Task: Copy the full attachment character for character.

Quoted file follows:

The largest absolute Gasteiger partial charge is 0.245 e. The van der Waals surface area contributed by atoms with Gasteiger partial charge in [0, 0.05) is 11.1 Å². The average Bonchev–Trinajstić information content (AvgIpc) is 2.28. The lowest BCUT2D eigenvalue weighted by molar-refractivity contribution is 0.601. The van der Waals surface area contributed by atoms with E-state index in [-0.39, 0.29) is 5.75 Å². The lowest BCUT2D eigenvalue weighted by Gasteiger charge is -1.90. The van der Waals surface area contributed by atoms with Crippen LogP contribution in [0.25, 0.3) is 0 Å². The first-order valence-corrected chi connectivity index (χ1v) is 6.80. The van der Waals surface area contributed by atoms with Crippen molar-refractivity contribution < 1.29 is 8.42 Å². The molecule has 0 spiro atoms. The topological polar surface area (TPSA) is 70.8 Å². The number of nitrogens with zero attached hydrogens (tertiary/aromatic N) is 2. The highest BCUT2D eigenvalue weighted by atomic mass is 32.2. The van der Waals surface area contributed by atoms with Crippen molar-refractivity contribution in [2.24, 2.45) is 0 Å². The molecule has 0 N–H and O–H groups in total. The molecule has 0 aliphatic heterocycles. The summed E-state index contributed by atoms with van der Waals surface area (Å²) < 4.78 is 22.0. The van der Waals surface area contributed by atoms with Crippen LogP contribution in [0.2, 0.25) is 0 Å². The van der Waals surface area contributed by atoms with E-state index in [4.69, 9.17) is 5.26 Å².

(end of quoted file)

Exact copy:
The largest absolute Gasteiger partial charge is 0.245 e. The van der Waals surface area contributed by atoms with Gasteiger partial charge in [0, 0.05) is 11.1 Å². The average Bonchev–Trinajstić information content (AvgIpc) is 2.28. The lowest BCUT2D eigenvalue weighted by molar-refractivity contribution is 0.601. The van der Waals surface area contributed by atoms with E-state index in [-0.39, 0.29) is 5.75 Å². The lowest BCUT2D eigenvalue weighted by Gasteiger charge is -1.90. The van der Waals surface area contributed by atoms with Crippen LogP contribution in [0.25, 0.3) is 0 Å². The first-order valence-corrected chi connectivity index (χ1v) is 6.80. The van der Waals surface area contributed by atoms with Crippen molar-refractivity contribution < 1.29 is 8.42 Å². The molecule has 0 spiro atoms. The topological polar surface area (TPSA) is 70.8 Å². The number of nitrogens with zero attached hydrogens (tertiary/aromatic N) is 2. The highest BCUT2D eigenvalue weighted by atomic mass is 32.2. The van der Waals surface area contributed by atoms with Crippen molar-refractivity contribution in [2.24, 2.45) is 0 Å². The molecule has 0 N–H and O–H groups in total. The molecule has 0 aliphatic heterocycles. The summed E-state index contributed by atoms with van der Waals surface area (Å²) < 4.78 is 22.0. The van der Waals surface area contributed by atoms with Crippen LogP contribution in [0.2, 0.25) is 0 Å². The van der Waals surface area contributed by atoms with E-state index in [4.69, 9.17) is 5.26 Å².